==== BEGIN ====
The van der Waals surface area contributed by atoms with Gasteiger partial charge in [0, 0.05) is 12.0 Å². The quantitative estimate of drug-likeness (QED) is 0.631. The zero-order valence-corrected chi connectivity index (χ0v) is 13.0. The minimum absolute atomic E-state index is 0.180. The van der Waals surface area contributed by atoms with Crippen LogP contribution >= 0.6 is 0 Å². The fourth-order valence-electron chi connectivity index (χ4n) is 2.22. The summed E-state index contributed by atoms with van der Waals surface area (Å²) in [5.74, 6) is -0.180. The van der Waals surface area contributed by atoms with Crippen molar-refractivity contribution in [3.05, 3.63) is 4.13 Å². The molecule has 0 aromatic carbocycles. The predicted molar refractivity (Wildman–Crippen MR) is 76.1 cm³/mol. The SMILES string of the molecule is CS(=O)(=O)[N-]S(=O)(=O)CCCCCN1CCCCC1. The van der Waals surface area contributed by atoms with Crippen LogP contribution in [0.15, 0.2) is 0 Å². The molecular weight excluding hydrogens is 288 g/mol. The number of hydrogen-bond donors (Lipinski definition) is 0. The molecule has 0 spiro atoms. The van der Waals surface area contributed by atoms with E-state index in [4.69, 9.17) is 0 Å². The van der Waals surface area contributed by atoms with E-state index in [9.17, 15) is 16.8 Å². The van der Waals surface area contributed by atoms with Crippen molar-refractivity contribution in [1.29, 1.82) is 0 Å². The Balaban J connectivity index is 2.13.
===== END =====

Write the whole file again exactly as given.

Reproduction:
The van der Waals surface area contributed by atoms with Gasteiger partial charge in [0, 0.05) is 12.0 Å². The quantitative estimate of drug-likeness (QED) is 0.631. The zero-order valence-corrected chi connectivity index (χ0v) is 13.0. The minimum absolute atomic E-state index is 0.180. The van der Waals surface area contributed by atoms with Crippen LogP contribution >= 0.6 is 0 Å². The fourth-order valence-electron chi connectivity index (χ4n) is 2.22. The summed E-state index contributed by atoms with van der Waals surface area (Å²) in [5.74, 6) is -0.180. The van der Waals surface area contributed by atoms with Crippen molar-refractivity contribution in [3.05, 3.63) is 4.13 Å². The molecule has 0 aromatic carbocycles. The predicted molar refractivity (Wildman–Crippen MR) is 76.1 cm³/mol. The SMILES string of the molecule is CS(=O)(=O)[N-]S(=O)(=O)CCCCCN1CCCCC1. The van der Waals surface area contributed by atoms with Crippen LogP contribution in [0.15, 0.2) is 0 Å². The molecular weight excluding hydrogens is 288 g/mol. The number of hydrogen-bond donors (Lipinski definition) is 0. The molecule has 0 spiro atoms. The van der Waals surface area contributed by atoms with E-state index in [4.69, 9.17) is 0 Å². The van der Waals surface area contributed by atoms with E-state index in [9.17, 15) is 16.8 Å². The van der Waals surface area contributed by atoms with Crippen molar-refractivity contribution in [1.29, 1.82) is 0 Å². The Balaban J connectivity index is 2.13.